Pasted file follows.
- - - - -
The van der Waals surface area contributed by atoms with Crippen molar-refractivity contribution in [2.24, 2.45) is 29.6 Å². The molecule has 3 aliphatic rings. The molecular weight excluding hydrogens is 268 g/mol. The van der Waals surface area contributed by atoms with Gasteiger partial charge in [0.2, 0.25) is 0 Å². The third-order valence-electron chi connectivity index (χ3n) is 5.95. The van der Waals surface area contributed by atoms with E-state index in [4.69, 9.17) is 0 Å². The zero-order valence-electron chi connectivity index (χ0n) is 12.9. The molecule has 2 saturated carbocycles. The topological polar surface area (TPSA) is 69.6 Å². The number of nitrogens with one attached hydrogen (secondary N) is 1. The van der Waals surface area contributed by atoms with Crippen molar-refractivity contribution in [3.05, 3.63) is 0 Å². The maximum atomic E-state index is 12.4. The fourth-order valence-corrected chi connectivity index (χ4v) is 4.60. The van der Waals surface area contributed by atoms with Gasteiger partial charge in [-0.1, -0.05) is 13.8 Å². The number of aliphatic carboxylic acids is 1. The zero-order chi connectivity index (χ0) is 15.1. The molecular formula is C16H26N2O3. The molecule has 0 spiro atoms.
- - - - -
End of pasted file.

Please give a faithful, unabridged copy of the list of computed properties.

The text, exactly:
The van der Waals surface area contributed by atoms with Crippen molar-refractivity contribution in [2.24, 2.45) is 29.6 Å². The molecule has 3 aliphatic rings. The molecular weight excluding hydrogens is 268 g/mol. The van der Waals surface area contributed by atoms with Gasteiger partial charge in [0.2, 0.25) is 0 Å². The third-order valence-electron chi connectivity index (χ3n) is 5.95. The van der Waals surface area contributed by atoms with E-state index in [4.69, 9.17) is 0 Å². The zero-order valence-electron chi connectivity index (χ0n) is 12.9. The molecule has 2 saturated carbocycles. The topological polar surface area (TPSA) is 69.6 Å². The number of nitrogens with one attached hydrogen (secondary N) is 1. The van der Waals surface area contributed by atoms with Crippen molar-refractivity contribution in [3.05, 3.63) is 0 Å². The maximum atomic E-state index is 12.4. The fourth-order valence-corrected chi connectivity index (χ4v) is 4.60. The van der Waals surface area contributed by atoms with Gasteiger partial charge in [-0.1, -0.05) is 13.8 Å². The number of aliphatic carboxylic acids is 1. The zero-order chi connectivity index (χ0) is 15.1. The molecular formula is C16H26N2O3. The molecule has 0 spiro atoms.